Retrospective analysis of 9 cases of C2 schwannomas who were treated microsurgically with hemi-semi-laminectomy approach.
To review the clinical data and describe several operative nuances and pearls from our experience about the hemi-semi-laminectomy approach that provided successful resection of C2 schwannomas.
Compared with hemi-laminectomy, the hemi-semi-laminectomy is a more minimally invasive approach for excising spinal neurinomas, which can preserve as much of the mechanically relevant bone structures and facet joints as possible. There are no previous reports about the resection of C2 schwannomas with the hemi-semi-laminectomy approach.
Between June 2006 and February 2011, a consecutive series of 9 patients underwent surgery for C2 schwannomas. All patients were treated microsurgically with a midline posterior hemi-semi-laminectomy approach. Data regarding age, sex, duration and type of symptoms, topographical locations, and surgical results were investigated retrospectively.
Of the 9 C2 schwannomas, 8 were located both intradurally and extradurally (dumbbell shaped), and 1 was located extradurally. The initial symptom was numbness of the extremity in 7 patients, neck pain in 1 patient, and clumsiness of the upper extremity in 1 patient. The average duration from initial symptom to surgery was 7.9 months. The average follow-up time was 39.6 months. There were no major surgical complications and tumor recurrence during the follow-up period. Remarkable neurological recovery was observed in 9 patients.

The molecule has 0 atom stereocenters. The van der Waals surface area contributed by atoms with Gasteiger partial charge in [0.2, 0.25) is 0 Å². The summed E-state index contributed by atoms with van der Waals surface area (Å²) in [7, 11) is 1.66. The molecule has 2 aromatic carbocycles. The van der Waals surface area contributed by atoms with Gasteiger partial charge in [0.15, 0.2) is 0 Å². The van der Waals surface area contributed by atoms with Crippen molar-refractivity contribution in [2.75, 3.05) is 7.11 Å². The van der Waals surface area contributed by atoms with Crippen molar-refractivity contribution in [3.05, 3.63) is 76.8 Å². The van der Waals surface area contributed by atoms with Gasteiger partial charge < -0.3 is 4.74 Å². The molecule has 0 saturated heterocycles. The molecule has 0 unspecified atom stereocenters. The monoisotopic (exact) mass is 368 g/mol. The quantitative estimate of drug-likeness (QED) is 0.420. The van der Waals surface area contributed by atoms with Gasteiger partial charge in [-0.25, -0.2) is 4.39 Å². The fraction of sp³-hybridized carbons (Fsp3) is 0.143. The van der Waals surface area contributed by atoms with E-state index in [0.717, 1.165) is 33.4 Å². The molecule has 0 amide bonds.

The hemi-semi-laminectomy is a more minimally invasive approach that can preserve as much of the mechanically relevant bone structures as possible, so that the integrity of the arch of the atlas and the lamina of C2 can be maintained. This approach can provide sufficient field for the resection of the C2 schwannomas that do not extend to the ventral side of the vertebral artery in the anterolateral direction. The minimally invasive access and the remarkable results associated with this approach make it a valid alternative in selected cases.
Department of Neurosurgery, Zhongshan Hospital, Fudan University, Shanghai, China
Approved by the committee on ethics and the institutional review board of Fudan University School of Medicine.
The authors declare no conflict of interest.
Reprints: Xiaobiao Zhang, MD, PhD, No 180 Fenglin Road, Shanghai 200032, China (e-mail: email@example.com).
Received October 2, 2012
Accepted April 21, 2013